I heard about Tony Yarbough from a friend. Her brother had taken on his case, pro bono, in the hope of trying to prove that Tony was innocent of the three murders he had been found guilty of committing. It was a noble act, but a true moonshot. At the time, the best hope of freeing Tony would be finding the real killer. That made finding the proverbial needle in a haystack as easy as a Biblical camel passing through the eye of the needle once its found. It was more like a Mars shot than a moon shot.
But the Mars landing actually happened. DNA evidence found on the fingernails of Tony’s murdered mother not only cleared Tony, but connected the dots to the most likely real perpetrator of the crime.
Suddenly, a man who was sent to prison for 75-years-to-life when he was 18, had a genuine hope of freedom. In November he went back to court, anxious that the ruling necessary for his release would come. Now in December, the 21st holiday season this man who has steadfastly claimed his innocence for all of those 21 years, is back the notorious Attica supermax facility, doing time. He’s waiting. And waiting.
Because New York doesn’t allow inmates to correspond with other inmates, Tony and I could not write each other directly. Instead he wrote to my family and friends who enthusiastically wrote to him on my behalf. For Christmas he received a package of goodies from my daughter. An eighty-something man with a heart of gold who sent me a weekly encouragement card when I was inside jumped at the chance to send the same to Tony. Soon he bought Tony a TV, which, as I told him, is akin to buying him a Mercedes. Nothing is more lavish than a TV in prison, especially in a horrid supermax where life is lived almost entirely inside a 5×9 cell. Soon Tony was calling my penpal “Dad” and they exchanged warm letters of encouragement. “Dad” urged Tony to prepare for his release any way he could long before it seemed imminent that he would actually win his freedom.
Tony calls me his brother, and yet we’ve never met. We’ve never heard each other’s voice. Our bond was simply the stenciled letters we both wore on our chest. “INMATE” it said for me, and still does for Tony.
When I first reached out to Tony I had no idea of his situation. My friend assured me he was innocent. I assured her I didn’t care. It’s like the old Shawshank line that everyone’s innocent in prison. “My lawyers fucked me.” I only knew she had asked me to reach out to him and I did. Then I asked my support system to include them, and they did. In each and every letter Tony sent in response to my circle of support, he started by proclaiming his innocence. We all responded assuring him it didn’t matter. Now, it seems almost certain he has been telling the truth all along. While that should make us all relieved, it simply makes us sad. His life has been stolen.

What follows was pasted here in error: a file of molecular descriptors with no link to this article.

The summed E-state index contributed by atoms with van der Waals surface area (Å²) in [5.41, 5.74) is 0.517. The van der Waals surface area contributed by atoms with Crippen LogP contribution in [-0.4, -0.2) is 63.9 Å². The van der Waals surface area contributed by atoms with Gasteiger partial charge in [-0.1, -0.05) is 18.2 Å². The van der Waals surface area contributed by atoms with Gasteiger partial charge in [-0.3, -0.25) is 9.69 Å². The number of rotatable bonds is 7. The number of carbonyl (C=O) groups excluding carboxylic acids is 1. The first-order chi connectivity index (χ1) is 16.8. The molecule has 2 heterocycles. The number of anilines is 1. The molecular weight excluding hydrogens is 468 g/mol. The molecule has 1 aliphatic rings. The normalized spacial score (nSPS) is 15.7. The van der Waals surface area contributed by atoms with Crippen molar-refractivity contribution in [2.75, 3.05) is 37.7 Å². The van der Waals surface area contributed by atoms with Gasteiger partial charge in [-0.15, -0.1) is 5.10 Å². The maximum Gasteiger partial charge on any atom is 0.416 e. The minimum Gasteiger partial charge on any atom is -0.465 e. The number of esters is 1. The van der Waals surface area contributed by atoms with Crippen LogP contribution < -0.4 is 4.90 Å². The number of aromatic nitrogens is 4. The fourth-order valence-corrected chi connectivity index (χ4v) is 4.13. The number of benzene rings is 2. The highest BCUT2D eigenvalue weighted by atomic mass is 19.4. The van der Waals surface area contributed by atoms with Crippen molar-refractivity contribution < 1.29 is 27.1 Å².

This Thanksgiving I received only my second direct letter from Tony. It was a card, “to my brother,” he wrote. Tony is ever mindful of the censors. He didn’t write much other than to say, “I have so much I need to tell you.” He urged me to sign up on his phone roster, but New York still only allows calls to home numbers. I don’t have a home number or access to one. Such a simple thing bars us still from direct communication. He urged me to call his lawyers. He badly wants me to know he’s innocent. I do. I’ve read the papers:
A year before Tony’s case become public, I read a lengthy expose in the New York Times about how a retired Brooklyn detective was having virtually every one of his convictions reconsidered because of bogus detective work. One example that sticks in my memory was one particular prostitute who testified in half a dozen or more homicides as a witness, and received payments from the detective for doing so. As a judge noted, she must be the most unfortunate person in the world to witness such carnage or something in the testimony didn’t measure up.
Now I learn Tony may be one of those cases being reviewed. The intense backlog caused by this one rogue detective may just be costing Tony even more time from enjoying his long deferred life. One bad cop. Hundreds and hundreds of lives forever altered. He likely will never face criminal charges despite sending men to prisons for hundreds of years — presumably on the basis of manufactured evidence.
Do we really believe this is the only detective in America who made a career of such practices? Consider that. Consider the piles upon piles of innocent years served in prisons across the country.
My friend Tony sits in prison, waiting freedom on his life. How many others who didn’t have the blessing of a high-powered New York attorney take his case on a pro-bono basis sit waiting, wrongfully convicted, without a hope of ever being vindicated.
If you want to write my friend Tony here’s the address:
Anthony Yarbough, DIN #94A23756 Attica Correctional Facility Attica, NY 14011-0149